Before you go to your GP
Before you go to your GP, it might be useful to keep a diary recording the symptoms you have been experiencing, and for how long.
It may also be worth printing this webpage, considering your answers to the questions below and take it with you to your appointment.
Alternatively Bowel Cancer Austraila's Bowel Cancer App can be downloaded to your mobile device which contains a list of questions to ask your GP.
At your GP's clinic
If you go to your GP with a bowel related problem, here is a list of routine questions which your GP should ask as part of your consultation:
- How recently did you start to notice the symptoms?
- Have you noticed any bleeding from your bottom? If you have, what did it look like - bright red, dark red - and how much blood was there?
- Have you noticed looser, more diarrhoea-like bowel movements, and going to the toilet more? Or, are you trying to go and feel that you are constipated, or unable to completely empty your bowel?
- Is there any family history of bowel cancer, or any other cancer?
- Have you experienced any unusual abdominal (tummy) pain or lumps?
- Have you unexpectedly lost weight or become more tired recently?
- - - - -
Your GP should also ask you additional questions on:
- your lifestyle and diet (to identify any other possible risk factors)
- your own past medical history
- any medicines you might be taking (including pain killers, anti-inflammatory medicines, indigestion remedies, antibiotics and laxatives)
Your GP will need to know how your symptoms are affecting your quality of life. This is a particular problem if the work you do makes it very difficult to cope, or if you are having to take time off because of embarrassing problems with changing bowel habit, or if your ability to work is being affected by pain; feeling tired or dizzy or getting short of breath; not being able to eat properly or needing to go to the toilet more frequently.
Examinations and investigations
In addition to asking questions about your symptoms, your GP will feel your abdomen for any lumps or tenderness, and may also perform a rectal examination (a gentle examination with a gloved finger to look for and feel for any suspicious lumps in the bottom or rectum).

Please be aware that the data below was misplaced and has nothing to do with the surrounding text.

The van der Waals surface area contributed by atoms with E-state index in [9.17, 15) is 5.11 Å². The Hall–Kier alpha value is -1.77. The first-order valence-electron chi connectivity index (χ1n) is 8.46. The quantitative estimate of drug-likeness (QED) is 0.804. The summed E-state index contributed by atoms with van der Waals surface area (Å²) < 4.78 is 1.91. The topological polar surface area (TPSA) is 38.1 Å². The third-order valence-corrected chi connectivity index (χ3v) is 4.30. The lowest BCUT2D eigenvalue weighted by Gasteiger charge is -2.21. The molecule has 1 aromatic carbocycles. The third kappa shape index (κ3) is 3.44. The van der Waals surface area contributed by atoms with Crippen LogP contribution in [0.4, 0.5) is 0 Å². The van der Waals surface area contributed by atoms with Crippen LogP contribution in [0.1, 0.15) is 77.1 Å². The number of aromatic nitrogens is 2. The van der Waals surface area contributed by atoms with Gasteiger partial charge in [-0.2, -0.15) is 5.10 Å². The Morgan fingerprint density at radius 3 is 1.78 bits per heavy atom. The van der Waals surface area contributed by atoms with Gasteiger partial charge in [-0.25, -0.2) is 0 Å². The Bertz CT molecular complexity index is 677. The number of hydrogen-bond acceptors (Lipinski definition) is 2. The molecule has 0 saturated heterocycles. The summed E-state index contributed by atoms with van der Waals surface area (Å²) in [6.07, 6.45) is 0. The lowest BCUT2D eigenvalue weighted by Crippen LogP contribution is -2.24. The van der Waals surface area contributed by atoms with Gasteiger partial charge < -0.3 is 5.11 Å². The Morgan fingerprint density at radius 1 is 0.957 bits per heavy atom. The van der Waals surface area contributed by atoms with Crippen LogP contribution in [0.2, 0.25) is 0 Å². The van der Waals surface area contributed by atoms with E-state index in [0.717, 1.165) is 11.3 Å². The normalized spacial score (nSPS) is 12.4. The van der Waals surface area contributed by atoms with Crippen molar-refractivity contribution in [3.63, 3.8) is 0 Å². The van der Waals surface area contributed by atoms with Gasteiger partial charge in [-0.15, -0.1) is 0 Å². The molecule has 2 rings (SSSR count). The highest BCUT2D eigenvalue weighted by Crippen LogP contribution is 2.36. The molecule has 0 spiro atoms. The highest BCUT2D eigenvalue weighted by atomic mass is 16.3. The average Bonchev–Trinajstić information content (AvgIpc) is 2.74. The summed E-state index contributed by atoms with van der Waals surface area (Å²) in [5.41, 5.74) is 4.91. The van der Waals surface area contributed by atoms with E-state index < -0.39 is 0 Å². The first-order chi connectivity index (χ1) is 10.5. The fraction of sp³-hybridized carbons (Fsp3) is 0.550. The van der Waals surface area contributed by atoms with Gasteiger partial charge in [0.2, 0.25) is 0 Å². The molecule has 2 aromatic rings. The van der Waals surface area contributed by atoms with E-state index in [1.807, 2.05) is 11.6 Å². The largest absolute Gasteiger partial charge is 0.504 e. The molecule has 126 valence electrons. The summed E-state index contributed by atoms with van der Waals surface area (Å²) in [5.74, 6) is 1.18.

If your GP does not examine you, you should ask why they have chosen not to.
Your GP may also choose to ask you to have a blood test to see if you have anaemia or anything else that may help with a diagnosis.
If your GP cannot find any clear cause for your symptoms, you may be asked to watch and wait for a week or so, to see if they settle on their own, or with the treament your GP prescribes to make you more comfortable. The younger you are, the more likely it is that your GP will want to exclude other, simple reasons for your symptoms as they are usually - but not always - related to diet and lifestyle choices.
It is very important to be clear about when you should go back to your GP again if the problems you are having do not get better. You should then be referred for further investigations by a specialist.
However old you are, you should never be told by your GP that you are too young to have bowel cancer.
While bowel cancer is more common from age 50, bowel cancer is becoming increasingly common in younger people too.
Guidelines for clinical significant symptoms
At any age, if your symptoms include any unexplained signs - blood in the bowel movement, changed bowel habit, anaemia or a lump in your abdomen - you should be referred by your GP for further investigation via colonoscopy within 30 days.
Similarly, you should be referred by your GP for further investigation via colonoscopy within 30 days if you have received a positive bowel cancer screening test (known as a faecal immunochmical test (FIT)) result.
The referral doesn't mean you have cancer. Most people with symptoms do not have cancer but it should be ruled out by further investigations.